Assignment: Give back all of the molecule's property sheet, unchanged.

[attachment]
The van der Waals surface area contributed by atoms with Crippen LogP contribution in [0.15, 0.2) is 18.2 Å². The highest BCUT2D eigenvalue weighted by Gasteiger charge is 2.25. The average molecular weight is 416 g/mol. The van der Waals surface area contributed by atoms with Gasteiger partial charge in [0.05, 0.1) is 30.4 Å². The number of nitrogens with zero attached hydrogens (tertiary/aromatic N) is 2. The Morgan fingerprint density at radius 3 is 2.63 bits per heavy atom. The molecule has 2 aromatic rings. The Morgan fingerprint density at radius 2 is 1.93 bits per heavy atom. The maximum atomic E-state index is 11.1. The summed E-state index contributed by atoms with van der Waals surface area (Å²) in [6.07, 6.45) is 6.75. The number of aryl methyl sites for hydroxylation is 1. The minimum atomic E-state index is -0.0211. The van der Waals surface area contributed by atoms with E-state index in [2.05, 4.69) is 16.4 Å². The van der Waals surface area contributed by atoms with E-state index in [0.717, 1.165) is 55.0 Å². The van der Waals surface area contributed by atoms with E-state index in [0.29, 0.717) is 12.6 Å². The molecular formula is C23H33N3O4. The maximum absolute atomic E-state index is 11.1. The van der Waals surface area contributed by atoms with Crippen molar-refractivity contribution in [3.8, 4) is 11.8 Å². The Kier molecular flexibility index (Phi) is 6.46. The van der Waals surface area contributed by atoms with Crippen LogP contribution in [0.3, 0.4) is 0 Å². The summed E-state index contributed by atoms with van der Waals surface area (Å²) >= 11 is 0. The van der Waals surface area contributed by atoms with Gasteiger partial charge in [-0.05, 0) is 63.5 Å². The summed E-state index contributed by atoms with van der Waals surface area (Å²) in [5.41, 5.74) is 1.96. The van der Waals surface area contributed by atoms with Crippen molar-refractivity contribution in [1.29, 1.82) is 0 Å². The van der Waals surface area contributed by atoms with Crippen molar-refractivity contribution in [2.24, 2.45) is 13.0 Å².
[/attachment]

The van der Waals surface area contributed by atoms with Crippen LogP contribution in [0.15, 0.2) is 18.2 Å². The highest BCUT2D eigenvalue weighted by Gasteiger charge is 2.25. The average molecular weight is 416 g/mol. The van der Waals surface area contributed by atoms with Gasteiger partial charge in [0.05, 0.1) is 30.4 Å². The number of nitrogens with zero attached hydrogens (tertiary/aromatic N) is 2. The Morgan fingerprint density at radius 3 is 2.63 bits per heavy atom. The molecule has 2 aromatic rings. The Morgan fingerprint density at radius 2 is 1.93 bits per heavy atom. The maximum atomic E-state index is 11.1. The summed E-state index contributed by atoms with van der Waals surface area (Å²) in [6.07, 6.45) is 6.75. The number of aryl methyl sites for hydroxylation is 1. The minimum atomic E-state index is -0.0211. The van der Waals surface area contributed by atoms with E-state index in [2.05, 4.69) is 16.4 Å². The van der Waals surface area contributed by atoms with E-state index in [0.717, 1.165) is 55.0 Å². The van der Waals surface area contributed by atoms with E-state index in [0.29, 0.717) is 12.6 Å². The molecular formula is C23H33N3O4. The maximum absolute atomic E-state index is 11.1. The van der Waals surface area contributed by atoms with Crippen molar-refractivity contribution in [3.8, 4) is 11.8 Å². The Kier molecular flexibility index (Phi) is 6.46. The van der Waals surface area contributed by atoms with Crippen LogP contribution in [0.3, 0.4) is 0 Å². The summed E-state index contributed by atoms with van der Waals surface area (Å²) >= 11 is 0. The van der Waals surface area contributed by atoms with Gasteiger partial charge in [-0.05, 0) is 63.5 Å². The summed E-state index contributed by atoms with van der Waals surface area (Å²) in [5.41, 5.74) is 1.96. The van der Waals surface area contributed by atoms with Crippen molar-refractivity contribution in [1.29, 1.82) is 0 Å². The van der Waals surface area contributed by atoms with Crippen molar-refractivity contribution in [2.24, 2.45) is 13.0 Å².